Most people know Mike Nilson as the strength and conditioning coach of woman's basketball at Gonzaga University. Some people know him as a co-founder of U-District Physical Therapy. However, very few people know him as a successful podcast personality.
Ever since September 2019, Nilson has been creating roughly one episode each week for a podcast he started called "Hoop Commitment." With a strong focus on basketball, the podcast is tailored toward athletes, coaches and parents of athletes. Throughout the entire series, Nilson brings in several guest stars to talk about nutrition, training and leadership in the dynamic world of basketball.
“It’s all for basketball players,” Nilson said. “Anyone that wants to improve their nutrition, anyone that wants to improve their training and anyone that wants to become a better leader.”
Nilson has loved basketball ever since he found out about Michael Jordan as a kid. He ended up becoming a great player in high school but didn’t receive a single Division 1 scholarship as he looked toward the future. It was then that he had the brilliant idea to turn his goals into commitments in order to achieve his biggest dreams.
“If you really want to make your dreams come true, you need a commitment,” Nilson said. “A commitment means, ‘I have to’… it’s so important to you that there’s no way you’re going to fail.”
Rather than having an overarching goal of signing with a Division 1 school, he would make a solitary commitment to carry a basketball around all day every day. He walked through the hallways with it, brought it to classes, slept with it right by his side and even took it to prom along with his date. He still didn’t receive a scholarship. However, he did end up walking on during his freshman year at GU. The very next year, he got his scholarship and he could finally put his basketball to rest.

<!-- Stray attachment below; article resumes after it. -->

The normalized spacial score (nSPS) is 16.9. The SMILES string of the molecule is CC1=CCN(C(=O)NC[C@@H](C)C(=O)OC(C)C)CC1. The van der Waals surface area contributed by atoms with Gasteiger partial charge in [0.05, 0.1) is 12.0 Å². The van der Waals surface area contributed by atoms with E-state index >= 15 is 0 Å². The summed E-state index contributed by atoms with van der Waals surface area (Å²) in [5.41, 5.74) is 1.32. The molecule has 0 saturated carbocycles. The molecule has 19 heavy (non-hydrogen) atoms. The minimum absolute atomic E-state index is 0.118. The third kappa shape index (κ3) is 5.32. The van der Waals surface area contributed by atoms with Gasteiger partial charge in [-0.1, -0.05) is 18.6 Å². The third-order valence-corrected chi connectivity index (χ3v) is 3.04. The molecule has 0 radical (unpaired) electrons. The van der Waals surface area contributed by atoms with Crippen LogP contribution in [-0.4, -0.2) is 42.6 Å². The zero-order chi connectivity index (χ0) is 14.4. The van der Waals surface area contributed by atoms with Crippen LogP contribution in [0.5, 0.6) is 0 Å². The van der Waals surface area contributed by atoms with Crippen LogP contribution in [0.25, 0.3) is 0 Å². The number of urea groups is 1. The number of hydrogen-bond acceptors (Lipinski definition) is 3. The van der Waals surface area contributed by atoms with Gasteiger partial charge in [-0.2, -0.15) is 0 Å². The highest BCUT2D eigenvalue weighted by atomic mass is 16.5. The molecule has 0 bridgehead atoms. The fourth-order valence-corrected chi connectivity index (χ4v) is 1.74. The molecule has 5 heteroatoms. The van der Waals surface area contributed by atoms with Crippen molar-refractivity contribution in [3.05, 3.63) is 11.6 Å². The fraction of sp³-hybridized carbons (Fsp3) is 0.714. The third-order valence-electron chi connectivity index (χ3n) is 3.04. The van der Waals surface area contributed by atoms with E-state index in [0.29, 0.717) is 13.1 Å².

As the years passed by, Nilson continued to love the game and put everything he had into improving his skills. Then, in the first round of the conference tournament his senior year at GU, he ruptured his Achilles tendon. He endured rehab without the ability to play basketball for a whole year, all the while working as a strength coach and nutritionist. This experience led him to fall in love with strength conditioning and nutrition and have a practical plan for when he could no longer play the game he loves.
“When that idea presented itself, it was like, ‘click’ — that’s what I want to do,” Nilson said.
He went on to play overseas in Europe and eventually returned and retired from the game. At this point, he was able to go right into strength conditioning and nutrition and lead sessions with coaches from all around the world. When these coaches would later follow up with questions or ask him to make an appearance in their area, he simply didn’t have the time to do it all. So, he created a single free place for everyone to learn about what he is so passionate about — training, nutrition and leadership.
“I knew I loved nutrition, training, leadership, but I wanted to find a way to be able to share it with people,” Nilson said.
At the beginning, he spent just 15 minutes a day reading books by his favorite online businessperson, Pat Flynn. Throughout all of his research, he learned not only how to produce a podcast, but how to create a supplementary website and promote it over social media as well. Once it was all up and running, it was easy to maintain.